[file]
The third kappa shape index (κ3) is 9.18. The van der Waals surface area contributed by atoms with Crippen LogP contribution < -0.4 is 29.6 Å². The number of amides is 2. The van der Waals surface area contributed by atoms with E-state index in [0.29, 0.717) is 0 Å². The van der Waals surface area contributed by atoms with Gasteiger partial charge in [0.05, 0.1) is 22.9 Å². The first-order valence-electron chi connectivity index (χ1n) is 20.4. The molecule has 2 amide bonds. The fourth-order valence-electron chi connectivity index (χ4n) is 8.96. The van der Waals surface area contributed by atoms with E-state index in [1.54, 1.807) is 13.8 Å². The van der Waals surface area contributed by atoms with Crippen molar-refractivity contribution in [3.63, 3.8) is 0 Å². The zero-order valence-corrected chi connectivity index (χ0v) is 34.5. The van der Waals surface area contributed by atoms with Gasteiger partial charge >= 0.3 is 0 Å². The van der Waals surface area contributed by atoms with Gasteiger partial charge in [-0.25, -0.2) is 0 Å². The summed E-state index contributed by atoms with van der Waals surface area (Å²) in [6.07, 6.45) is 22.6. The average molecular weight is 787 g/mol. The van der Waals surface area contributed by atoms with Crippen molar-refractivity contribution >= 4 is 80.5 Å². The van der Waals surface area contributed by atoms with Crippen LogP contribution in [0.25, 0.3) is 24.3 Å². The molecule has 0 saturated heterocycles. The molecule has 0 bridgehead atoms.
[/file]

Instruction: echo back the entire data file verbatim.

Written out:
The third kappa shape index (κ3) is 9.18. The van der Waals surface area contributed by atoms with Crippen LogP contribution < -0.4 is 29.6 Å². The number of amides is 2. The van der Waals surface area contributed by atoms with E-state index in [0.29, 0.717) is 0 Å². The van der Waals surface area contributed by atoms with Gasteiger partial charge in [0.05, 0.1) is 22.9 Å². The first-order valence-electron chi connectivity index (χ1n) is 20.4. The molecule has 2 amide bonds. The fourth-order valence-electron chi connectivity index (χ4n) is 8.96. The van der Waals surface area contributed by atoms with E-state index in [1.54, 1.807) is 13.8 Å². The van der Waals surface area contributed by atoms with Crippen molar-refractivity contribution in [3.63, 3.8) is 0 Å². The zero-order valence-corrected chi connectivity index (χ0v) is 34.5. The van der Waals surface area contributed by atoms with Gasteiger partial charge >= 0.3 is 0 Å². The van der Waals surface area contributed by atoms with Gasteiger partial charge in [-0.25, -0.2) is 0 Å². The summed E-state index contributed by atoms with van der Waals surface area (Å²) in [6.07, 6.45) is 22.6. The average molecular weight is 787 g/mol. The van der Waals surface area contributed by atoms with Crippen molar-refractivity contribution >= 4 is 80.5 Å². The van der Waals surface area contributed by atoms with Crippen LogP contribution in [0.25, 0.3) is 24.3 Å². The molecule has 0 saturated heterocycles. The molecule has 0 bridgehead atoms.